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I think code is pretty clear to understand. Fcn takes the grades of students from the user; display the grades on the screen.

Why this program does not work correctly?

int takeGrade1(int *grades){
    int i, noStudents;
    cout << "No of students: "; 
    cin >> noStudents;
    grades = new int[noStudents];
    for (i = 0; i < noStudents; i++){
        cout << "Enter the grade: ";
        cin >> grades[i];
    }
    return noStudents;
}
int main(){
    int *studentGrades, no, i;
    no = takeGrade1(studentGrades);
    cout << endl << "Grades: " << endl;
    for (i = 0; i < no; i++)
        cout << studentGrades[i] << endl;
    delete []studentGrades;
    return 0;
}

Output should be like:

No of students: 3
Enter the grade: 89
Enter the grade: 56
Enter the grade: 76

Grades: 
89
56
76

But it is like:

No of students: 3
Enter the grade: 89
Enter the grade: 56
Enter the grade: 76

Grades: 
-1073743257
0
-1073743249

ADDITION:

You said that "it doesn't modify studentGrades" but in following case, studentGrades[0] can get a value. So it can be modified in this case, despite what you said. Can you please explain me what is the differance between both cases?

int takeGrade1(int *grades){
    int i, noStudents = 3;
    for (i = 0; i < noStudents; i++){
        cout << "Enter the grade: ";
        cin >> grades[i];
    }
    return noStudents;
}
int main(){
    int *studentGrades, no, i;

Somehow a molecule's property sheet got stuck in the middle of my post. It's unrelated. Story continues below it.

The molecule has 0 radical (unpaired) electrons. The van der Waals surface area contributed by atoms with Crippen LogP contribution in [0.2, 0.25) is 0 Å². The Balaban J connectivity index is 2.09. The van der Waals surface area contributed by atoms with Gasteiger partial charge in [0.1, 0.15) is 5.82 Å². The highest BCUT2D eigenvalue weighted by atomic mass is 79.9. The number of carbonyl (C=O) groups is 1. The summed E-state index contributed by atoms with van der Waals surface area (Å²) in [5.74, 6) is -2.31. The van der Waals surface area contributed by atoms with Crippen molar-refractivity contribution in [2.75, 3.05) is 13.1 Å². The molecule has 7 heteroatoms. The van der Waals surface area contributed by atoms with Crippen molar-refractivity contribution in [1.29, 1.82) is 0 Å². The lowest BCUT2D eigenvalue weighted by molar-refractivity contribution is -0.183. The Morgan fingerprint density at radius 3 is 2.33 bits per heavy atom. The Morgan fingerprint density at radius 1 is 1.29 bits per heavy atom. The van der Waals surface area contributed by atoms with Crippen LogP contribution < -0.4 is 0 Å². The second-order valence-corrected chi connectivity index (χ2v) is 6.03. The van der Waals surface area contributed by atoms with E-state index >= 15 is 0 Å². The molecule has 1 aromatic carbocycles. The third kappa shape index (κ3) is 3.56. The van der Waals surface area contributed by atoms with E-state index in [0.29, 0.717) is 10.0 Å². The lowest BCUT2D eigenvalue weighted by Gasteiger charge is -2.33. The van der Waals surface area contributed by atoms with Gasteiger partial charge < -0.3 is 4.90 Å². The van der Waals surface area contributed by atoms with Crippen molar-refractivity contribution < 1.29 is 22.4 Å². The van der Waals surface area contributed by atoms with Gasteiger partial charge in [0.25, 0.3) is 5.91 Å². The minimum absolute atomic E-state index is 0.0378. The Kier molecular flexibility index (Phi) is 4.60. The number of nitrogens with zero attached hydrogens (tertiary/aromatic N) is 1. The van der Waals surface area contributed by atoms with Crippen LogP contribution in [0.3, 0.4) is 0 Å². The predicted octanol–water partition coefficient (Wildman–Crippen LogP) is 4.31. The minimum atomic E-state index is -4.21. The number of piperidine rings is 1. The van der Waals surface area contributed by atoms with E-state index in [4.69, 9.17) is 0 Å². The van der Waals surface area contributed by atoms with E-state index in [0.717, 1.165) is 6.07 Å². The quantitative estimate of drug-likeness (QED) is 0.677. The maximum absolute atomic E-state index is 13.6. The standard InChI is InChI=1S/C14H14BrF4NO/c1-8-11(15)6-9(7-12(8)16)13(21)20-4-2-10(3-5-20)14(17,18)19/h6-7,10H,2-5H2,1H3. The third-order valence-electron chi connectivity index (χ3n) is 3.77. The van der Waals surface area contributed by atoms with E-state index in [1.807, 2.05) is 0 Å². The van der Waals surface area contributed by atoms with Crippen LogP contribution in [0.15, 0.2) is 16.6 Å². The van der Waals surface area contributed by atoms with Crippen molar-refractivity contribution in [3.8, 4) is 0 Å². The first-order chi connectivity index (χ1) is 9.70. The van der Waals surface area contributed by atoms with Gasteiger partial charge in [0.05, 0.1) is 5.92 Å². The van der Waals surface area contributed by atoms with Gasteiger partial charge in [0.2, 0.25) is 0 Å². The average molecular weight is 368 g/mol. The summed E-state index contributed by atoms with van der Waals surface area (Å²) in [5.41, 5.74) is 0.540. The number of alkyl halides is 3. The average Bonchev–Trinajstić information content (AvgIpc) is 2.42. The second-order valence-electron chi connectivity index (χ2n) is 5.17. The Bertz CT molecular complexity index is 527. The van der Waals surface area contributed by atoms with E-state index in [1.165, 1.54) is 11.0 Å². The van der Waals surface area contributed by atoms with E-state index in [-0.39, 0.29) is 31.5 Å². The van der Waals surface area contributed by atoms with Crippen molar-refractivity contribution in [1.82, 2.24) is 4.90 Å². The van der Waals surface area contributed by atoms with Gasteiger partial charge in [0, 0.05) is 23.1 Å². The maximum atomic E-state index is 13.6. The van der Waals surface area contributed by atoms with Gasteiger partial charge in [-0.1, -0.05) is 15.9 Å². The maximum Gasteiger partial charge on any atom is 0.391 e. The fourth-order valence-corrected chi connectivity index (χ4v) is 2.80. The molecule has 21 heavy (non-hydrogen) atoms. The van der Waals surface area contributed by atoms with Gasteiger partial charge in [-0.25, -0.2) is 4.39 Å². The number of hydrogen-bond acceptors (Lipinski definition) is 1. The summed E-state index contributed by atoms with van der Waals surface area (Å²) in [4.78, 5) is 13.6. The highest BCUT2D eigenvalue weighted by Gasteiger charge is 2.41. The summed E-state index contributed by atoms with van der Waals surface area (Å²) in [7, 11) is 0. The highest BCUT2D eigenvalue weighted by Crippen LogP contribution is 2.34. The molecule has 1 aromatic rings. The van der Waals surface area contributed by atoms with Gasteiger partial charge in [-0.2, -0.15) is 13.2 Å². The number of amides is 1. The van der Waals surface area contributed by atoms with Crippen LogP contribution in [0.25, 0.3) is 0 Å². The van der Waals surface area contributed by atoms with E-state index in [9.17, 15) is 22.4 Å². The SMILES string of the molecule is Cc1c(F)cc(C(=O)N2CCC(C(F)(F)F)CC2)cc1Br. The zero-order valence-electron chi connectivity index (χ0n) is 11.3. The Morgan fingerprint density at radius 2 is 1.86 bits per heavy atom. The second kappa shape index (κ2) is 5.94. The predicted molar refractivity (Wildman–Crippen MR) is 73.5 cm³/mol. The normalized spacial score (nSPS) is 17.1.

studentGrades = new int[3];
    no = takeGrade1(studentGrades);
    cout << endl << "Grades: " << endl;
    for (i = 0; i < no; i++)
        cout << studentGrades[i] << endl;
    delete []studentGrades;
    return 0;
}
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You are reading from garbage that's why you have weird values being printed. –  user195488 Apr 2 '12 at 18:45

4 Answers 4

Next line doesn't do what you want :

no = takeGrade1(studentGrades);

because it doesn't modify studentGrades.

If you change the signature of the function to this :

int takeGrade1(int *&grades)

then it will work as intended.

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Your first issue is that if you allocate memory inside of a function you can't pass in a pointer as the calling function can't observe changes to the pointer. You have to pass in a pointer to a pointer or a reference to a pointer if you are in c++.

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Rewrite the code by allocate memory for 'grades' in main and then pass the pointer to the function so that you can avoid rewriting your pointer when you do new

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The takeGrade1 argument has to be a pointer to array (or pointer to pointer). And you should give it the address of the pointer in the caller frame:

int takeGrade1(int **grades) {
    // snip
    *grades = new int[noStudents];
    // snip
}

int main(){
    int *studentGrades, no, i;
    no = takeGrade1(&studentGrades);
    // snip
}

But, to be more C++ idiomatic, you should probably be using references:

int takeGrade1(int *&grades) {
    // snip
    grades = new int[noStudents];
    // snip
}

int main(){
    int *studentGrades, no, i;
    no = takeGrade1(studentGrades);
    // snip
}

And to be even more idiomatic in C++, you should not be using plain arrays in the first place.

Back to C, keep in mind that int *a and int a[] can sometimes be exchanged, but they are not the same thing.

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